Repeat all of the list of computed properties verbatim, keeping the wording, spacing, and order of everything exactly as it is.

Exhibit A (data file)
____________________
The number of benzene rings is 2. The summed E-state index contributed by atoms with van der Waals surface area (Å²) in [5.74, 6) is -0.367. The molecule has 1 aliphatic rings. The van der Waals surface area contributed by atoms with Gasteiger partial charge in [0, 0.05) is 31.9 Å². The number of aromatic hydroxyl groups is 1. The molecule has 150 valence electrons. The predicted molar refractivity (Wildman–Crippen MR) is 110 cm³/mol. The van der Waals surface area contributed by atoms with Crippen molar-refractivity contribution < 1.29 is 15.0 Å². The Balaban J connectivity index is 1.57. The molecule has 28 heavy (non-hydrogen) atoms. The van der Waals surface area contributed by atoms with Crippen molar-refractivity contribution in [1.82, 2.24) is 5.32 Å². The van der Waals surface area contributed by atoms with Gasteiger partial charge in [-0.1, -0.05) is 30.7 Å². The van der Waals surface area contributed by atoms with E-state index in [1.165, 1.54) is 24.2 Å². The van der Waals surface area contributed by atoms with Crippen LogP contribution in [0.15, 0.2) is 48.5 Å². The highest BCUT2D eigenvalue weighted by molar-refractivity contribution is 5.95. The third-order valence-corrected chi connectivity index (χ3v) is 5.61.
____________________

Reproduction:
The number of benzene rings is 2. The summed E-state index contributed by atoms with van der Waals surface area (Å²) in [5.74, 6) is -0.367. The molecule has 1 aliphatic rings. The van der Waals surface area contributed by atoms with Gasteiger partial charge in [0, 0.05) is 31.9 Å². The number of aromatic hydroxyl groups is 1. The molecule has 150 valence electrons. The predicted molar refractivity (Wildman–Crippen MR) is 110 cm³/mol. The van der Waals surface area contributed by atoms with Crippen molar-refractivity contribution < 1.29 is 15.0 Å². The Balaban J connectivity index is 1.57. The molecule has 28 heavy (non-hydrogen) atoms. The van der Waals surface area contributed by atoms with Crippen molar-refractivity contribution in [1.82, 2.24) is 5.32 Å². The van der Waals surface area contributed by atoms with Gasteiger partial charge in [-0.1, -0.05) is 30.7 Å². The van der Waals surface area contributed by atoms with E-state index in [1.165, 1.54) is 24.2 Å². The van der Waals surface area contributed by atoms with Crippen LogP contribution in [0.15, 0.2) is 48.5 Å². The highest BCUT2D eigenvalue weighted by molar-refractivity contribution is 5.95. The third-order valence-corrected chi connectivity index (χ3v) is 5.61.